Pat Grier (Ramsay Health) as quoted by Fiona Tyndall, 2007

As a result of this, Mayne Nickless suffered a massive $456 m loss in its hospital division; more than $1 b was wiped off its share value. Thus little remains of Mayne Nickless, and Smedley has moved elsewhere!!!!!

- Alan Jackson built a manufacturing empire based on acquisitions, only to lose it; he then repeated this cycle

- Tony Berg was a hero of the growth-business model at Macquarie Bank but struggled at commodity-based Boral

- Peter Ritchie who successfully introduced McDonald's into Australia and is now stuggling with Australian licence for filtered water from USA (Culligan); it is "hard" water while most Australian prefer 'soft'.

Similar stories exist for David Hearn at Goodman Fielders; Phil Green and David Coe at Babcock and Brown; Andrew Scott as a retailer at Centro; Michael King as a developer in MFS.

(sources: Fiona Tyndall, 2007; Andrew Cornell, 2009a; Jason Clout, 2010)

Not understanding that the classic boom and bust of markets is repeated in behavioural cycles. Many managers go too far with their measures, eg in an economic downturn they drastically reduce staff and jettison project, etc as many managers become paralyzed by fear and inertia. Furthermore, many managers make questionable acquisitions in an upturn. This reaction in the downturn makes it difficult for organisations to make the most of when the market improves, such as acquisitions, research projects, development of new products, etc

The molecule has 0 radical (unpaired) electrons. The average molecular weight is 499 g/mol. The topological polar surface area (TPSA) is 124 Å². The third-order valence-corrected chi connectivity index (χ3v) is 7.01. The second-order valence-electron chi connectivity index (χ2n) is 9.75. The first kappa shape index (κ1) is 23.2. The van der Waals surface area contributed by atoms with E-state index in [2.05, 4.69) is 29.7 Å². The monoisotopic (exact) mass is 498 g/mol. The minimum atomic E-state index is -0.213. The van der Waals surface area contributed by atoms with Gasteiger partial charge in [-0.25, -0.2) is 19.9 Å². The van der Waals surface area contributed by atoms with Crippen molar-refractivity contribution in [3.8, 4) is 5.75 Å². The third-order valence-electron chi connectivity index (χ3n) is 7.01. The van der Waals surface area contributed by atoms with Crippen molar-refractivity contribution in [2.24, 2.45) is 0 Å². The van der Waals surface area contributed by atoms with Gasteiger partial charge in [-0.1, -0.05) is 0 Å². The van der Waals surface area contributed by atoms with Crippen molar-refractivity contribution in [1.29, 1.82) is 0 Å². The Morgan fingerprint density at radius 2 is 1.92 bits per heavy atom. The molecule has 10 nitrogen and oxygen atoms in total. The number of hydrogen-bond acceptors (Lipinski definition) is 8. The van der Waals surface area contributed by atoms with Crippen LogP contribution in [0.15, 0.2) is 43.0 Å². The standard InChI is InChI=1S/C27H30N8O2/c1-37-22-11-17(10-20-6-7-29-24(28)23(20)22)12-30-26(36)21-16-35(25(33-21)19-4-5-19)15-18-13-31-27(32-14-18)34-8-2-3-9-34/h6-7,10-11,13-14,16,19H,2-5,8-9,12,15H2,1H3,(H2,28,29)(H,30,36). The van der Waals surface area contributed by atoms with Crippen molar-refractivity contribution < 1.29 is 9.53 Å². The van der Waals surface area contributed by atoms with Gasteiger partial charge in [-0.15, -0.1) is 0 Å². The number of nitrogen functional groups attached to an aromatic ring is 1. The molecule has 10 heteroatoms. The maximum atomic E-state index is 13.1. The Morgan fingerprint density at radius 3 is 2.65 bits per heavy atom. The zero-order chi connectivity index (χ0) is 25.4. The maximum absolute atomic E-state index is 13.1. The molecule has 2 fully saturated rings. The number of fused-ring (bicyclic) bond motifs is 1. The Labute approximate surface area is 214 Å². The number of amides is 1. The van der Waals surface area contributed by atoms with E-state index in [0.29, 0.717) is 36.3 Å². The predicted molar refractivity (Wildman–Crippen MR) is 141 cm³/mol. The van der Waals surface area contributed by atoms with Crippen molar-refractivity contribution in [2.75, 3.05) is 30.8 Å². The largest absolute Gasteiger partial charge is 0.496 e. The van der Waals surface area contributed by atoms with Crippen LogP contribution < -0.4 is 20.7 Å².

"... history shows that companies that continue to pursue growth while economic conditions falter are in a much better position when the market improves..."

Dominic Holder as quoted by Catherine Fox, 2008d

Some tips to handle this situation are

- avoid knee-jerk reactions and savage cost cuts (as the latter takes years to recover from)

- communicate bad news quickly

- set goals for short, medium and long-term horizons

- leaders should try to identify patterns and thus opportunities as they emerge

- manage loose/tight

. Not understanding the importance of negative feedback. In the marketplace, people's behaviour readily swings from greed to fear - with greed creating "bubbles" that eventually burst, and fear creating panic. Negative feedback is a way of keeping things in check, while positive feedback builds on itself and can accentuate the swings

. Not realising that technology, like automation, is a 2 edged sword, as it brings improved productivity, convenience, speed, efficiency & effectiveness, but its impact on performance can be negative as it alters how we act, how we learn & what we know, ie weaken our awareness & attentiveness, and lulls us into a false sense of security (complete faith in the output)

Summary

Each context requires different actions. Simple and complicated contexts exist in an orderly universe, where cause-and-effect relationships are perceptible and right answers can be determined based on the facts. Complex and chaotic contexts are unordered - there is no immediate apparent relationship between cause and effect, and the way forward is determined by identifying emerging patterns. The ordered world revolves around fact-based management; the unordered world requires adaptive leadership.